Australia’s Gravity & Other Myths adds intimacy and immediacy to the circus

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      Australian circus company Gravity & Other Myths believes that play and improvisation are the best learning tools. They proved integral to its formation and development, and remain essential to its shows Freefall and A Simple Space, which break down walls between artist and audience.

      “We’ve all been doing circus since we were young whippersnappers,” says general manager and performer Triton Tunis-Mitchell, reached in Adelaide, GOM’s home base. “Australia has a strong reputation for youth and community circuses, and we were born out of the one here. In 2009—when most of the crew were 16 to 18—we decided to put on a show for the Adelaide Fringe Festival. We used the creation and touring of Freefall as a vehicle for learning about how the whole art and industry works. We didn’t have grand plans, it was very much a work to find our own identity—and won a bunch of awards.”

      Growing up together in circus, the performers developed an intuitive knowledge of each other, both physically and psychologically. It gave them the complete confidence that’s crucial for any ensemble taking big risks.

      “All of our training is about moving as one organism and understanding the patterns and the feel, and working the trust,” stresses Tunis-Mitchell. “We’re friends on-stage as well, so there’s no putting on the smiles. What we do is really an extension of our friendship. Our approach is very much a creative play, and we find the magic in the connection with the audience.”

      A Simple Space is very much an up-close-and-personal experience. The rectangular performing area has spectators seated on three sides—a U-shaped configuration that focuses attention and, like the traditional circus ring, enables the audience to see itself. “Even the people who are 10 rows back can feel the excitement of being the person in the front row,” Tunis-Mitchell says.

      A strong opening sequence very visibly brings home the value of trust and teamwork. With all the performers on-stage, each in turn—and seemingly haphazardly—calls out “Falling!” and then topples backwards like a felled tree. A colleague runs over and arrives just in time to make the catch before the toppler’s head hits the floor. “We put a lot of big skills at the start and try to play the game fresh each time, ” says Tunis-Mitchell. “Many circus shows begin soft and build up, whereas in A Simple Space we come out in a blaze of activity—then follow up with a skipping sequence to intentionally confuse the audience a bit as to our approach.”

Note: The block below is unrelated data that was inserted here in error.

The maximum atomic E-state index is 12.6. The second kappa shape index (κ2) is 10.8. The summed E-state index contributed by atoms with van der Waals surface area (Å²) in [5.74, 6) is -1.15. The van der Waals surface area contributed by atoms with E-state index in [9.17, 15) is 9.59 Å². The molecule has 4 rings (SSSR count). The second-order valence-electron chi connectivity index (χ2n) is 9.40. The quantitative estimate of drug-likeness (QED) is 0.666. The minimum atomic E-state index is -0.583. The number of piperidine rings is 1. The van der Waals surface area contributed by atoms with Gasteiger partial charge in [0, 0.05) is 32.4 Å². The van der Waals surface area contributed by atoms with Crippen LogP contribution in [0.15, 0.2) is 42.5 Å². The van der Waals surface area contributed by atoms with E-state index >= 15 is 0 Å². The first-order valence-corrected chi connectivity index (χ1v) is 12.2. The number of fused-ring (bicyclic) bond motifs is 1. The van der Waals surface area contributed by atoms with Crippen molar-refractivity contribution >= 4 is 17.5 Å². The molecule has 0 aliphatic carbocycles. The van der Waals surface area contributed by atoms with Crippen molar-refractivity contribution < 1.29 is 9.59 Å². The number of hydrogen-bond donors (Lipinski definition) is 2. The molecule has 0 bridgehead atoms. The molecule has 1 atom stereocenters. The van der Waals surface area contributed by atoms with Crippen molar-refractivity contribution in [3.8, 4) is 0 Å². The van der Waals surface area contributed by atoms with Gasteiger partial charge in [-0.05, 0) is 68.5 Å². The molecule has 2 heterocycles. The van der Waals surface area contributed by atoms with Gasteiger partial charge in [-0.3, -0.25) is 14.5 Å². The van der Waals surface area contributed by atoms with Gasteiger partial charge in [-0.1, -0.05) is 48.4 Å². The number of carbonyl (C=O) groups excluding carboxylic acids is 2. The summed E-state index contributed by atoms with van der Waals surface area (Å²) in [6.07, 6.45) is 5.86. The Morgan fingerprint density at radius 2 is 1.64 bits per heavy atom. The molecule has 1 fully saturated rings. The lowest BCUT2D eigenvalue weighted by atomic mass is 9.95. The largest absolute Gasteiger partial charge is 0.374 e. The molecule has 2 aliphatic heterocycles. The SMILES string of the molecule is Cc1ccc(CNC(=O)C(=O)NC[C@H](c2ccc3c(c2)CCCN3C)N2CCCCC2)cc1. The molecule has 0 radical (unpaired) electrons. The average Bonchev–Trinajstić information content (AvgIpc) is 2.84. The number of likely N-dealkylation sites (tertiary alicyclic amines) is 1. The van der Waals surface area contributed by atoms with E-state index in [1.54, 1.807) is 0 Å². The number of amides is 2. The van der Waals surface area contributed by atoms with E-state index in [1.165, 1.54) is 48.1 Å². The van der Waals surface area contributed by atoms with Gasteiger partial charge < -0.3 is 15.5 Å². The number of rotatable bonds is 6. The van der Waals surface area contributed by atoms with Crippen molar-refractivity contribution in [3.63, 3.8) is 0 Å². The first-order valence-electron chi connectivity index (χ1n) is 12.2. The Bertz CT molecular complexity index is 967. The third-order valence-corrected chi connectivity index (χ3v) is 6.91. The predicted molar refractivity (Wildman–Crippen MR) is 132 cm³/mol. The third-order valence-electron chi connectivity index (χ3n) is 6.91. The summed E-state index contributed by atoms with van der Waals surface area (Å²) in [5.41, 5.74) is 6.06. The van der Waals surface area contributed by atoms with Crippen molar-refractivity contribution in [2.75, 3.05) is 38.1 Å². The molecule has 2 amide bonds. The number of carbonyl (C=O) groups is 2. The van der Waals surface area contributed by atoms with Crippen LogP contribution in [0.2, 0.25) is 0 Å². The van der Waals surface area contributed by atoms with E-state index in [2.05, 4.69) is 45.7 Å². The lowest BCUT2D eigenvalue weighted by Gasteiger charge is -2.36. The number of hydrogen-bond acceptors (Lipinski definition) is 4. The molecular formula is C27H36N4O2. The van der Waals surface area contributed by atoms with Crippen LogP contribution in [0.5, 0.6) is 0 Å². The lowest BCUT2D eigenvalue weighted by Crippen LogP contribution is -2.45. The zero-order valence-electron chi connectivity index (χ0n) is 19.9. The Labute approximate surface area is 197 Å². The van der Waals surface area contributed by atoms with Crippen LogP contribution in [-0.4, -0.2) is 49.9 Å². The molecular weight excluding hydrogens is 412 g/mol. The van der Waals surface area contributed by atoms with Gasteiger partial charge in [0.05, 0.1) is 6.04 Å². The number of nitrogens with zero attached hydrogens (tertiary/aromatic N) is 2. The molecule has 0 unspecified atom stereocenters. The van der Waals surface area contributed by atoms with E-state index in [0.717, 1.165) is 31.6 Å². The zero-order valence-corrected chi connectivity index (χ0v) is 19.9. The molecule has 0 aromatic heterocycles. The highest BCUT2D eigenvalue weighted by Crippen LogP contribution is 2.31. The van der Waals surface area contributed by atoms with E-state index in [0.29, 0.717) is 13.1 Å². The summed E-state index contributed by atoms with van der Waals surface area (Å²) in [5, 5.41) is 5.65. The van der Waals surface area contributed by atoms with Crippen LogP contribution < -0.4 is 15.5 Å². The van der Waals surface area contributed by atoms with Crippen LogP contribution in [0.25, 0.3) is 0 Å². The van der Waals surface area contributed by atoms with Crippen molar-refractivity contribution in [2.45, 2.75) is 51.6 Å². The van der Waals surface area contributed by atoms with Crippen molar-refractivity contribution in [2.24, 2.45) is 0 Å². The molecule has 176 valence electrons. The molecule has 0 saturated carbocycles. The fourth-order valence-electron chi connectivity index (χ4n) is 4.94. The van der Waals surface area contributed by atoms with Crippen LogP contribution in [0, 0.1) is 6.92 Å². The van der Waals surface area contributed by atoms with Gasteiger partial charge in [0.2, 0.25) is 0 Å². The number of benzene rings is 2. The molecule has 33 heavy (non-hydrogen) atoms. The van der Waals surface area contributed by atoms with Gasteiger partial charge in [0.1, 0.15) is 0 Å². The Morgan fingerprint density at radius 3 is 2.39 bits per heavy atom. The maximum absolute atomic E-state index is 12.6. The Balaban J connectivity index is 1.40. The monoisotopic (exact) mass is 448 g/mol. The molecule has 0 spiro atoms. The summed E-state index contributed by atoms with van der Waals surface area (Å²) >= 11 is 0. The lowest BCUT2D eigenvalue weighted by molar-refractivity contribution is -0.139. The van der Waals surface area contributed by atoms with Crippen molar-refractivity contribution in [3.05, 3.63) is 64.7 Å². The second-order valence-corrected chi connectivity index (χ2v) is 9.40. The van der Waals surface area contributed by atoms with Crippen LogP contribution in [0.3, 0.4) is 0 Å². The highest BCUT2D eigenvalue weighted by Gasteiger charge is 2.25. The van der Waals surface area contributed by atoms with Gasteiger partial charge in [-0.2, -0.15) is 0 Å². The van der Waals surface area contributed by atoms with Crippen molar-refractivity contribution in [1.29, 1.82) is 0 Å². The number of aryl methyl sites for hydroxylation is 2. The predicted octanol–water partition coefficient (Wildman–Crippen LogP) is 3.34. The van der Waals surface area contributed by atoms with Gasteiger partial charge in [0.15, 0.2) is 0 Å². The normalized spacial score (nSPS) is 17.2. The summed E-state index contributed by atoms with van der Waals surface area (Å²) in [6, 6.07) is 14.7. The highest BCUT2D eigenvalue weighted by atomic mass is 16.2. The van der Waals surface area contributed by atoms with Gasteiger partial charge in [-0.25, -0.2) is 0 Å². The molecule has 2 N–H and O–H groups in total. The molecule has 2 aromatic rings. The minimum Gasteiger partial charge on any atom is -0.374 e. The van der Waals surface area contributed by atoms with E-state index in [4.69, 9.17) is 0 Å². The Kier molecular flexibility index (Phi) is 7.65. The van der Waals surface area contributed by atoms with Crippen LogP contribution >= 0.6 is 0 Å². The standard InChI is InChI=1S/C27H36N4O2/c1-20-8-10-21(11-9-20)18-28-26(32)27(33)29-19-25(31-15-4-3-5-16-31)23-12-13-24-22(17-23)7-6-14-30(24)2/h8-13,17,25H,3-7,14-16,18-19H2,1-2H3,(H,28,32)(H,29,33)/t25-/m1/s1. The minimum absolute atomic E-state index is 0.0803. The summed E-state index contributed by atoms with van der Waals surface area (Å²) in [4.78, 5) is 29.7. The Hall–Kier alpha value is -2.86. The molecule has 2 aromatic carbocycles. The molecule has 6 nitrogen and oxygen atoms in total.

To add to the intimacy and immediacy, all the sound and music accompanying the acrobats is made live on-stage by team member Elliot Zoerner. “We started without a musician in Freefall,” explains Tunis-Mitchell. “Elliot came in part of the way through that production. We had the choice either to press Play on a recorded track or to have someone who can accent all the skills and can time things to us. Being able to work with a musician both in the creative process and then on-stage fills all the gaps, and makes it very present, playful, and improvised in feel.”

      As for equipment, there’s nothing in A Simple Space except a trapeze bar, and the only props are balloons, ropes, and plastic balls. “The focus is just on the bodies,” says Tunis-Mitchell. “It’s easy to put on a big persona and costume and razzle-dazzle, and kind of hide behind the skills. We put nothing in the space and push ourselves really, really hard to the point where you can’t put up a façade because you’re that tired, and you’ve focused that hard. Something interesting starts to appear. That’s what happened with A Simple Space—putting it in front of audiences, we’ve built it bit by bit. There’s a lot of sweat, a lot of breathlessness, and things that may not go right first time, but it’s all part of the fun.”

      Gravity & Other Myths performs A Simple Space at the York Theatre October 13 to 24.